The organisation’s flagship day usually involves major demonstrations at six locations across Northern Ireland.
But this year, due to the Covind pandemic, the loyal order held local paradas, arranged at district level.
The Royal Black said that around 17,000 members of the institution took part in 28 separate demonstrations.
Thousands expected to take part in 'Derry Day' this weekend
Two new arrivals in DUP camp as UUP councillor Alan Lewis defects alongside serial party-switcher Henry Reilly
Crawfordsburn Country Park: Five PSNI officers injured bringing crowd of 600 under control - two teens arrested - parents asked to know where their children are
Search for missing man ends with body found on north coast
Esmond Birnie: The protocol is not as claimed boosting growth in Northern Ireland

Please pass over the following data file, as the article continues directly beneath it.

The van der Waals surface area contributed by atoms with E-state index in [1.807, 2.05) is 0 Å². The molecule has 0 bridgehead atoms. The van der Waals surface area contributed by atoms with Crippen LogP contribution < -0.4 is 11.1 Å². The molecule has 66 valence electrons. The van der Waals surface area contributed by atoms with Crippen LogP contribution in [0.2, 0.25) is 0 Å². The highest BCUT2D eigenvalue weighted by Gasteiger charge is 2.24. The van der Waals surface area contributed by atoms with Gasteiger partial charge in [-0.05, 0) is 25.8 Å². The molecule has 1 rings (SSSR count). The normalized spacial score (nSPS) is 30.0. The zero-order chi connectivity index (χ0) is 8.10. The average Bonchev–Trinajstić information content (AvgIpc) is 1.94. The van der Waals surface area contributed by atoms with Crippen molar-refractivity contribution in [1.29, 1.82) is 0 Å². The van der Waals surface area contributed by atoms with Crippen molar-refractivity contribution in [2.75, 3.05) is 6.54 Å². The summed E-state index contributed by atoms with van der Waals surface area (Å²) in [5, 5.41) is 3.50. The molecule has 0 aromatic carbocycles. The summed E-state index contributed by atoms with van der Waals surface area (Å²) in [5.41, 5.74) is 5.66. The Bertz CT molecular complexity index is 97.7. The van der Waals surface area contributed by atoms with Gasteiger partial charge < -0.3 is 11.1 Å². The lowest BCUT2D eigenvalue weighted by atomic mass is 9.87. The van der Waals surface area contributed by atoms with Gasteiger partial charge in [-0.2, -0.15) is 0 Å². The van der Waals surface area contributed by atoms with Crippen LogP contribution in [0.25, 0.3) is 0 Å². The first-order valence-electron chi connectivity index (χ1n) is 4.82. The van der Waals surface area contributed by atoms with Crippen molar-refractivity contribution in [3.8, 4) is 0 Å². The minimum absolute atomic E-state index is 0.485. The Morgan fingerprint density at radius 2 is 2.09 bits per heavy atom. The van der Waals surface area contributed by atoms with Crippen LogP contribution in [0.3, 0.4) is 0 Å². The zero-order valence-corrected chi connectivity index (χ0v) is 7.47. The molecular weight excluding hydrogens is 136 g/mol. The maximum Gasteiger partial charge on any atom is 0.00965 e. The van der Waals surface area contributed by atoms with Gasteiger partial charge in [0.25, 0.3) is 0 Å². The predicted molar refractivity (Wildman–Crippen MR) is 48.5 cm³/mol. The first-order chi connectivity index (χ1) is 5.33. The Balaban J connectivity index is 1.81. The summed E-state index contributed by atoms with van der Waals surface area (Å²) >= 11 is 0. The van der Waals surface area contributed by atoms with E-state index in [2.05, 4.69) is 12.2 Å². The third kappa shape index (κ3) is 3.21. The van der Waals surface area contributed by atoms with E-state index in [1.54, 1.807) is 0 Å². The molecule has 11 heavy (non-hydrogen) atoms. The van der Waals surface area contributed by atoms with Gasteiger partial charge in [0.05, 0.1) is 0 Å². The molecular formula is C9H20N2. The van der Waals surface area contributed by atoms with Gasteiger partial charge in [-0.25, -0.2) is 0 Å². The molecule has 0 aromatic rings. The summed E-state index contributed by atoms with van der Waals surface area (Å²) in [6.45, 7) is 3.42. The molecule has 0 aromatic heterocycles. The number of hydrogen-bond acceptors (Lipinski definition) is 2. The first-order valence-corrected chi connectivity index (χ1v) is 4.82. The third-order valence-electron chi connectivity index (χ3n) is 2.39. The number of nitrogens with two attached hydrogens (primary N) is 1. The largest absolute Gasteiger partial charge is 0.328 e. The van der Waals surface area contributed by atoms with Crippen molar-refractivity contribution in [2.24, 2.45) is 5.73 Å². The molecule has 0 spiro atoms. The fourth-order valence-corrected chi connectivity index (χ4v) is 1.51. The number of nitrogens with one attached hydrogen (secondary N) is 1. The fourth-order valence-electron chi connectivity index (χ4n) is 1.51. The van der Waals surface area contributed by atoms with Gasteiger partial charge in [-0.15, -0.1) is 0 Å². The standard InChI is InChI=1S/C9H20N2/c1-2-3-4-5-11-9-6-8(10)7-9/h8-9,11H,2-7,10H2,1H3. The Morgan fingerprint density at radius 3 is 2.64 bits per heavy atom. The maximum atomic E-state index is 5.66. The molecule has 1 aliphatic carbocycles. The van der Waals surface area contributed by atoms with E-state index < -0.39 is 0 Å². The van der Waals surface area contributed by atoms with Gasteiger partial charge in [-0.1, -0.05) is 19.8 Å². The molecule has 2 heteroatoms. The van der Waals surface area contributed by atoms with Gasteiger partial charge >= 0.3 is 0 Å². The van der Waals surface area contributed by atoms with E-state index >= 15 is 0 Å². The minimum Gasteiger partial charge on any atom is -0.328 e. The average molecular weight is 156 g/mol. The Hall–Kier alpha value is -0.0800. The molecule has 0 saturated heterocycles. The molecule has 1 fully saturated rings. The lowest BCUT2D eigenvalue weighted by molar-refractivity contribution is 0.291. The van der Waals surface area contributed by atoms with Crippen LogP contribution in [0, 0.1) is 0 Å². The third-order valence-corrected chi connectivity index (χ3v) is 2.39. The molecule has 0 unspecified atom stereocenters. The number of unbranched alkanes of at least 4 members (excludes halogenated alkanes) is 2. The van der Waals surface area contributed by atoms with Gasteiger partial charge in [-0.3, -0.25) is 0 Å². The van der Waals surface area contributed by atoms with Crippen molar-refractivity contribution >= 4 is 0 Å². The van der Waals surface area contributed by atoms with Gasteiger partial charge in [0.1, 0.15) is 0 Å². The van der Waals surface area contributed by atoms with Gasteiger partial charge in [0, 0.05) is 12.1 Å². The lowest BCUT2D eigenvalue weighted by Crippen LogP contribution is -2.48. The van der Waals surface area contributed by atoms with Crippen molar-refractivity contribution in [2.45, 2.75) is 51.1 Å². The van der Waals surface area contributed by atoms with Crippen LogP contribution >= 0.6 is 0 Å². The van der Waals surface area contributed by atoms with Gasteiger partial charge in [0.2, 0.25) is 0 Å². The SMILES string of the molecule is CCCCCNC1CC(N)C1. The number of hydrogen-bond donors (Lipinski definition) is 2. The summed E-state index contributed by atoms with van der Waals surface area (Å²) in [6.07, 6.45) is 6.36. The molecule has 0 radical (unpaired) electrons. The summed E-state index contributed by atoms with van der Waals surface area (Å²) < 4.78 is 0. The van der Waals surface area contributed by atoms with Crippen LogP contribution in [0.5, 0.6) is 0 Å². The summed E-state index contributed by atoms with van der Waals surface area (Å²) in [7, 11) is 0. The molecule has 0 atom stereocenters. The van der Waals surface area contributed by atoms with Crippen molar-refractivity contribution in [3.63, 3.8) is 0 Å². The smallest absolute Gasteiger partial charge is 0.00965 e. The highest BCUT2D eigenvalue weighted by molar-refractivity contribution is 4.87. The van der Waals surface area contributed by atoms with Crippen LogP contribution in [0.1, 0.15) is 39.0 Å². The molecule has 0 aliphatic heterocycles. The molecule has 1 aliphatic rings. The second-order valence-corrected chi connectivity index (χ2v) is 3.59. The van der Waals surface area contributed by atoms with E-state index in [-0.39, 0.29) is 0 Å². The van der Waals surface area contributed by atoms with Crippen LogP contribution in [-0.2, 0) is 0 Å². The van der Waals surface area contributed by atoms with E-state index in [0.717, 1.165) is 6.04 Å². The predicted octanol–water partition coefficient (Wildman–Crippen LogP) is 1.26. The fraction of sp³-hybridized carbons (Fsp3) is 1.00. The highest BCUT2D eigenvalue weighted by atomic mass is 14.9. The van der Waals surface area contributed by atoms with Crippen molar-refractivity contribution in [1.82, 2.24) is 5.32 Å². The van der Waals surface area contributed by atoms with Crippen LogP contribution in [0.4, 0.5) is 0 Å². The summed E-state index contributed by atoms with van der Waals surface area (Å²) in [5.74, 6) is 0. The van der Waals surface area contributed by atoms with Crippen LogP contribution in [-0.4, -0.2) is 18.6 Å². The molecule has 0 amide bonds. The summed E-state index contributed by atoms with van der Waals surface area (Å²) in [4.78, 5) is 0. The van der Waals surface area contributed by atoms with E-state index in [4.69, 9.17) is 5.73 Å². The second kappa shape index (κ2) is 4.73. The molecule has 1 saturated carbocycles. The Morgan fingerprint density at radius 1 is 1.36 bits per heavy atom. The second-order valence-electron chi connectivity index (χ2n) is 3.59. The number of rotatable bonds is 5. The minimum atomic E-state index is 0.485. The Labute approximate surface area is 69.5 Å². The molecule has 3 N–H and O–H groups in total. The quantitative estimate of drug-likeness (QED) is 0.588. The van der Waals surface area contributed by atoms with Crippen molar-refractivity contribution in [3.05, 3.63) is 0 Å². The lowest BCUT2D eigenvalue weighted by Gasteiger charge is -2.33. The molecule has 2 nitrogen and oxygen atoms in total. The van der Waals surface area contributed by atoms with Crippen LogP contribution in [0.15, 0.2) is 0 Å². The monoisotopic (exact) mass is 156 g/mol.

Approximately 350 preceptories, most accompanied by bands, were in parades invarious cities, towns and villages across the Province.
Among those to host demonstrations were Lisburn, Ballymena, Antrim, Larne, Ballymoney, Ballyclare, Killylea, Loughgall, Belfast, Dromore, Clough, Newry, Ballynahinch, Banbridge, Rathfriland, Kilkeel, Comber, Newtownards, Ballygowan, Bangor, Coleraine, Limavady, Desertmartin, Dungannon, Aughnacloy, Cookstown, and Castlederg.
Rev William Anderson, who is Royal Black Sovereign Grand Master, said the day was “an overwhelming success that bodes well for the future of the Institution”.
Rev Anderson, who was on parade with fellow Sir Knights in Desertmartin, added: “The Royal Black Institution has once again staged a very enjoyable day for our members, their families and supporters.”
He added: “Last year, our traditional Last Saturday demonstrations were cancelled due to Covid, but we managed to mark the day by holding wreath-laying events and drive-in services.
“Of course, we would have dearly loved to return to holding six main demonstrations again this year, but we thought it was more responsible to organise District parades.